# 70 (number)

70 (seventy) is the natural number following 69 and preceding 71.

 ← 69 70 71 →
Cardinalseventy
Ordinal70th
(seventieth)
Factorization2 × 5 × 7
Divisors1, 2, 5, 7, 10, 14, 35, 70
Greek numeralΟ´
Roman numeralLXX
Binary10001102
Ternary21213
Senary1546
Octal1068
Duodecimal5A12
Hebrewע
Lao

## In mathematics

70 is:

The sum of the first 24 squares starting from 1 is 702 = 4900, i.e. a square pyramidal number. This is the only non trivial solution to the cannonball problem and relates 70 to the Leech lattice and thus string theory.

## Number name

Several languages, especially ones with vigesimal number systems, do not have a specific word for 70: for example, French: soixante-dix, lit.'sixty-ten'; Danish: halvfjerds, short for halvfjerdsindstyve, 'three and a half score'. (For French, this is true only in France; other French-speaking regions such as Belgium, Switzerland, Aosta Valley and Jersey use septante.[8])

## Notes

1. ^ "Sloane's A007304 : Sphenic numbers". The On-Line Encyclopedia of Integer Sequences. OEIS Foundation. Retrieved 2016-05-29.
2. ^ "Sloane's A000326 : Pentagonal numbers". The On-Line Encyclopedia of Integer Sequences. OEIS Foundation. Retrieved 2016-05-29.
3. ^ "Sloane's A051865 : 13-gonal (or tridecagonal) numbers". The On-Line Encyclopedia of Integer Sequences. OEIS Foundation. Retrieved 2016-05-29.
4. ^ "Sloane's A000332 : Binomial coefficient binomial(n,4) = n*(n-1)*(n-2)*(n-3)/24". The On-Line Encyclopedia of Integer Sequences. OEIS Foundation. Retrieved 2016-05-29.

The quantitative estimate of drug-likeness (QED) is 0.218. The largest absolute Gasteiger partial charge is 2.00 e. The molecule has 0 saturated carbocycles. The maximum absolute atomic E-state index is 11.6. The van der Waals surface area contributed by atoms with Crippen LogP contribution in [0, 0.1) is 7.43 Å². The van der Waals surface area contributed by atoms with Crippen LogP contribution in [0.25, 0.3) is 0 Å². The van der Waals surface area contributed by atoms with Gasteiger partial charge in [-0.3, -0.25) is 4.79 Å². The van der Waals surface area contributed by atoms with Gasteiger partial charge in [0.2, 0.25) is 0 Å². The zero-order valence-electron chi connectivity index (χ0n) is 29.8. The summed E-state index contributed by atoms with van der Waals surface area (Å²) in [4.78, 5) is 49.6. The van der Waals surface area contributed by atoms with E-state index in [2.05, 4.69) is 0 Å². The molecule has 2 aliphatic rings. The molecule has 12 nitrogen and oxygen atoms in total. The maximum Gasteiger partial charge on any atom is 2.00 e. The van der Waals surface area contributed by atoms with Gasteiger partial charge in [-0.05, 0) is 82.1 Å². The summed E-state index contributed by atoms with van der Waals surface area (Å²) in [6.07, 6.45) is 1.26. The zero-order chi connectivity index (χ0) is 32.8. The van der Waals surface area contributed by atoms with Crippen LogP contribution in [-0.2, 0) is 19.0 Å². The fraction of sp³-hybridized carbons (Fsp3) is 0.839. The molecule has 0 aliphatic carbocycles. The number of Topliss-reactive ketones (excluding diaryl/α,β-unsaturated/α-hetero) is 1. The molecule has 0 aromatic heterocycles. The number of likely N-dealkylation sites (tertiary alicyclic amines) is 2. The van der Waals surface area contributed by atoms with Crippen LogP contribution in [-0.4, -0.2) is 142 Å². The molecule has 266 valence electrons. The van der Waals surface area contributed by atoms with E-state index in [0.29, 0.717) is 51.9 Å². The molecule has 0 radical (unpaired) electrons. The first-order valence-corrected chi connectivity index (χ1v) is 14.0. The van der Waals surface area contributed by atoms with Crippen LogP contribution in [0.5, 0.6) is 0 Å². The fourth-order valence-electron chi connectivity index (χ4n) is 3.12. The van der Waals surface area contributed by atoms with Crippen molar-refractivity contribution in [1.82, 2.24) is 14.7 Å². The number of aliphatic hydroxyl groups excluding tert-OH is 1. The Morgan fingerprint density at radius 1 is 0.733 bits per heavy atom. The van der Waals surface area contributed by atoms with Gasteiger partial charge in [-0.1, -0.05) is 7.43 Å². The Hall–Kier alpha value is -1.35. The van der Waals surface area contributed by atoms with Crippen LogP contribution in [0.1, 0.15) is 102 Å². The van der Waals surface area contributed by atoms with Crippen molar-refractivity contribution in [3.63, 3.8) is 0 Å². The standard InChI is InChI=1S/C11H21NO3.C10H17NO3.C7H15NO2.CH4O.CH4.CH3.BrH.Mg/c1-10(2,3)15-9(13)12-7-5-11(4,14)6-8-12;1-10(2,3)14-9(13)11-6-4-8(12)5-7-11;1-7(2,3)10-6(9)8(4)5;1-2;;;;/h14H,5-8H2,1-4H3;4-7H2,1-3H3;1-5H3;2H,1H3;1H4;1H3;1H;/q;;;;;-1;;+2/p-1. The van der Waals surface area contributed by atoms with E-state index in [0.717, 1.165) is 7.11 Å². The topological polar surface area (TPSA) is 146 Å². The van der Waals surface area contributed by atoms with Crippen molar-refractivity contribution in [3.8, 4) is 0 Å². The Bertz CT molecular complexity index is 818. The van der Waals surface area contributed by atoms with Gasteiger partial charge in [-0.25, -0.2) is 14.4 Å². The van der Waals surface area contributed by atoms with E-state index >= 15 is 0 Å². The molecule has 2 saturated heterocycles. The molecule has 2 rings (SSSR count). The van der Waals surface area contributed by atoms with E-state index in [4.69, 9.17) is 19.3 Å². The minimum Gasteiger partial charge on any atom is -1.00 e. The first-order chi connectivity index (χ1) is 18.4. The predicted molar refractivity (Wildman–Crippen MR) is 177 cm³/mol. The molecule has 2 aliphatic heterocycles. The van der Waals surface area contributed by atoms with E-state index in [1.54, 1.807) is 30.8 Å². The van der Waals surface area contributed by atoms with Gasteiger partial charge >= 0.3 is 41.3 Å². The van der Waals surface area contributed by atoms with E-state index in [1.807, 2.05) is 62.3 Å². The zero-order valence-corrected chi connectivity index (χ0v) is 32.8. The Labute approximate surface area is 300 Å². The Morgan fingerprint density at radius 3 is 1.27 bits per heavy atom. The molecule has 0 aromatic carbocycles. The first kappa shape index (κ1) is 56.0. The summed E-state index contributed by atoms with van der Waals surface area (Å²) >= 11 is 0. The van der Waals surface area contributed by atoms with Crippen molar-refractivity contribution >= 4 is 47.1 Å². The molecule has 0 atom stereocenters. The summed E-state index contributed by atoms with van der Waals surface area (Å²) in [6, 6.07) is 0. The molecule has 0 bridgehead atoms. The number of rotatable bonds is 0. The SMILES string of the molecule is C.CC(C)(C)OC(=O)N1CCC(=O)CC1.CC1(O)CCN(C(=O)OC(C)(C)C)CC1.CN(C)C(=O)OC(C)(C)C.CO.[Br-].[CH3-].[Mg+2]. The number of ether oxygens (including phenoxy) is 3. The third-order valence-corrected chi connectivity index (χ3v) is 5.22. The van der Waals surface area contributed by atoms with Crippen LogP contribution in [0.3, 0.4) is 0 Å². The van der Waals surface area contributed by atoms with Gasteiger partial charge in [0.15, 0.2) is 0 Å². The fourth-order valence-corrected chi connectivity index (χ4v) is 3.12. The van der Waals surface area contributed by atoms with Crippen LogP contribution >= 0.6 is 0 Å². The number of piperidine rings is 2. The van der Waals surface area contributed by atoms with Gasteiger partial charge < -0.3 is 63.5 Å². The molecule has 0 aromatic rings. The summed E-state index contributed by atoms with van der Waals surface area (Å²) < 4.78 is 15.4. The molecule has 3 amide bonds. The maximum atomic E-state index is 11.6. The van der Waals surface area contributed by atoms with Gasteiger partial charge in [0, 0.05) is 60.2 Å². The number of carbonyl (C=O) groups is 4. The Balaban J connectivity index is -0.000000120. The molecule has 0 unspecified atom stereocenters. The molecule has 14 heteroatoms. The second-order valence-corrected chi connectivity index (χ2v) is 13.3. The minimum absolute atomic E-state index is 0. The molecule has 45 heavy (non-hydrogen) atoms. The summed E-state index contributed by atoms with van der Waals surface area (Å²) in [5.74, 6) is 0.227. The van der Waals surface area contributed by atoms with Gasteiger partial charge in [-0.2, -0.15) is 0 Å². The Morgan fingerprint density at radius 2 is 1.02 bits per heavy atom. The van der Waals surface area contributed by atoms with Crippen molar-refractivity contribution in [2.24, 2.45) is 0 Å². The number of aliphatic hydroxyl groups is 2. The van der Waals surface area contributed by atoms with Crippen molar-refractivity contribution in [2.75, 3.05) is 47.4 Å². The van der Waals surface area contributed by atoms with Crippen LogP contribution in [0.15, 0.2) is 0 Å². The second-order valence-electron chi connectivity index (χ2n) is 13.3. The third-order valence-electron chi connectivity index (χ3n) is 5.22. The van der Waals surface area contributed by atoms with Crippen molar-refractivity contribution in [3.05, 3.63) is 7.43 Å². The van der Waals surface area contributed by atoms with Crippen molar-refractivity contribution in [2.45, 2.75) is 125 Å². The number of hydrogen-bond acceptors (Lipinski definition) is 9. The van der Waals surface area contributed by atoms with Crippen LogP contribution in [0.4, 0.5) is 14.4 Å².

5. ^ "Sloane's A006037 : Weird numbers". The On-Line Encyclopedia of Integer Sequences. OEIS Foundation. Retrieved 2016-05-29.
6. ^ "Sloane's A059756 : Erdős-Woods numbers". The On-Line Encyclopedia of Integer Sequences. OEIS Foundation. Retrieved 2016-05-29.
7. ^ The Official Highway Code, pub. Department for Transport (Revised 2007 Edition). ISBN 978-0-11-552814-9. A white circular sign with a black diagonal stripe indicates that the national speed limit applies. This depends on the vehicle type and grade of road. The table on p. 40 shows the highest speed permitted to be 70 mph, for normally-laden cars and motorcycles on dual-carriageways and motorways.
8. ^ Peter Higgins, Number Story. London: Copernicus Books (2008): 19. "Belgian French speakers however grew tired of this and introduced the new names septante, octante, nonante etc. for these numbers".